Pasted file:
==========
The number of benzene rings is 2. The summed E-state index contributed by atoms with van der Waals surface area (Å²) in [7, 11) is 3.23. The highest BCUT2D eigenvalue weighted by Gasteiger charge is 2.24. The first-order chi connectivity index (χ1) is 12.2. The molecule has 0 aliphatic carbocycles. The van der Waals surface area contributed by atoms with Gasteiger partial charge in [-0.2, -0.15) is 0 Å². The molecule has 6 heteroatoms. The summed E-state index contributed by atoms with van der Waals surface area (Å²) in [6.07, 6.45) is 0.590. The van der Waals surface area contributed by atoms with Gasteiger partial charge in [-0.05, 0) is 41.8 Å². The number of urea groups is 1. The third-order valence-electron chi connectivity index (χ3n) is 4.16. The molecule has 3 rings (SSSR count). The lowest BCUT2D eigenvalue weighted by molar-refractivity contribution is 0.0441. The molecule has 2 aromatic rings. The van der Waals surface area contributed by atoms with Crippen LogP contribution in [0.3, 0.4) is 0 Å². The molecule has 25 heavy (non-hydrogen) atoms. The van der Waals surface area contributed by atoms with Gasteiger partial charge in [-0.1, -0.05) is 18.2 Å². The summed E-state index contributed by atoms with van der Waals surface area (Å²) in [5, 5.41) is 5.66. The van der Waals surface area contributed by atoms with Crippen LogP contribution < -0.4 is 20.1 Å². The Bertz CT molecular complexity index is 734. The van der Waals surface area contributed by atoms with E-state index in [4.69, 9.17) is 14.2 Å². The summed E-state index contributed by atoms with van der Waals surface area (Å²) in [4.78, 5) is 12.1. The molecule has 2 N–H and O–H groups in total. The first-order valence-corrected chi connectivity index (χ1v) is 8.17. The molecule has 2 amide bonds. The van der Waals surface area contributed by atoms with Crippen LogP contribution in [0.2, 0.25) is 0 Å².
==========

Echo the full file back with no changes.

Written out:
The number of benzene rings is 2. The summed E-state index contributed by atoms with van der Waals surface area (Å²) in [7, 11) is 3.23. The highest BCUT2D eigenvalue weighted by Gasteiger charge is 2.24. The first-order chi connectivity index (χ1) is 12.2. The molecule has 0 aliphatic carbocycles. The van der Waals surface area contributed by atoms with Gasteiger partial charge in [-0.2, -0.15) is 0 Å². The molecule has 6 heteroatoms. The summed E-state index contributed by atoms with van der Waals surface area (Å²) in [6.07, 6.45) is 0.590. The van der Waals surface area contributed by atoms with Gasteiger partial charge in [-0.05, 0) is 41.8 Å². The number of urea groups is 1. The third-order valence-electron chi connectivity index (χ3n) is 4.16. The molecule has 3 rings (SSSR count). The lowest BCUT2D eigenvalue weighted by molar-refractivity contribution is 0.0441. The molecule has 2 aromatic rings. The van der Waals surface area contributed by atoms with Crippen LogP contribution in [0.3, 0.4) is 0 Å². The molecule has 25 heavy (non-hydrogen) atoms. The van der Waals surface area contributed by atoms with Gasteiger partial charge in [-0.1, -0.05) is 18.2 Å². The summed E-state index contributed by atoms with van der Waals surface area (Å²) in [5, 5.41) is 5.66. The van der Waals surface area contributed by atoms with Crippen LogP contribution < -0.4 is 20.1 Å². The Bertz CT molecular complexity index is 734. The van der Waals surface area contributed by atoms with E-state index in [4.69, 9.17) is 14.2 Å². The summed E-state index contributed by atoms with van der Waals surface area (Å²) in [4.78, 5) is 12.1. The molecule has 2 N–H and O–H groups in total. The first-order valence-corrected chi connectivity index (χ1v) is 8.17. The molecule has 2 amide bonds. The van der Waals surface area contributed by atoms with Crippen LogP contribution in [0.2, 0.25) is 0 Å².